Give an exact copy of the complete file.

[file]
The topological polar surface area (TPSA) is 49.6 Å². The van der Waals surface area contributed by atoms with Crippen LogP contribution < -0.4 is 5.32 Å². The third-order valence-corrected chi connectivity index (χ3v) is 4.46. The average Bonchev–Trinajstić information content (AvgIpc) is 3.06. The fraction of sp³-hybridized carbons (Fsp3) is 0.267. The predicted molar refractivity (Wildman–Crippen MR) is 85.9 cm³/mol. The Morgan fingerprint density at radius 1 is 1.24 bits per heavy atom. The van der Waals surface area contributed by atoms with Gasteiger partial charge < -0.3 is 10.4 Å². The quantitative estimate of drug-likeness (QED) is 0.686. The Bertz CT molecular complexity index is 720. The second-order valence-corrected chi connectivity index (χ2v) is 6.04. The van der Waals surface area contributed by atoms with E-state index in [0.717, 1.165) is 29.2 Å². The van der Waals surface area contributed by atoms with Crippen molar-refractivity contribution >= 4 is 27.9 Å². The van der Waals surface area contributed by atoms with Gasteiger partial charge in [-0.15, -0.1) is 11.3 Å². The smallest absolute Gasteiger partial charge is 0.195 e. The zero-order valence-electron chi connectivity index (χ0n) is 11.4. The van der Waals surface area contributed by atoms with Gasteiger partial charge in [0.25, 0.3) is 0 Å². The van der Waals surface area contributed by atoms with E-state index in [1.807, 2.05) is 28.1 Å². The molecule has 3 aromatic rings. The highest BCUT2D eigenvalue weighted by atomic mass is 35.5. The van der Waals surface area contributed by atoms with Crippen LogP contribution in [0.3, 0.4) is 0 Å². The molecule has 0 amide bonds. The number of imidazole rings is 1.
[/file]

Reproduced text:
The topological polar surface area (TPSA) is 49.6 Å². The van der Waals surface area contributed by atoms with Crippen LogP contribution < -0.4 is 5.32 Å². The third-order valence-corrected chi connectivity index (χ3v) is 4.46. The average Bonchev–Trinajstić information content (AvgIpc) is 3.06. The fraction of sp³-hybridized carbons (Fsp3) is 0.267. The predicted molar refractivity (Wildman–Crippen MR) is 85.9 cm³/mol. The Morgan fingerprint density at radius 1 is 1.24 bits per heavy atom. The van der Waals surface area contributed by atoms with Gasteiger partial charge < -0.3 is 10.4 Å². The quantitative estimate of drug-likeness (QED) is 0.686. The Bertz CT molecular complexity index is 720. The second-order valence-corrected chi connectivity index (χ2v) is 6.04. The van der Waals surface area contributed by atoms with E-state index in [0.717, 1.165) is 29.2 Å². The van der Waals surface area contributed by atoms with Crippen molar-refractivity contribution >= 4 is 27.9 Å². The van der Waals surface area contributed by atoms with Gasteiger partial charge in [-0.15, -0.1) is 11.3 Å². The smallest absolute Gasteiger partial charge is 0.195 e. The zero-order valence-electron chi connectivity index (χ0n) is 11.4. The van der Waals surface area contributed by atoms with Gasteiger partial charge in [0.25, 0.3) is 0 Å². The van der Waals surface area contributed by atoms with E-state index in [1.807, 2.05) is 28.1 Å². The molecule has 3 aromatic rings. The highest BCUT2D eigenvalue weighted by atomic mass is 35.5. The van der Waals surface area contributed by atoms with Crippen LogP contribution in [0.3, 0.4) is 0 Å². The molecule has 0 amide bonds. The number of imidazole rings is 1.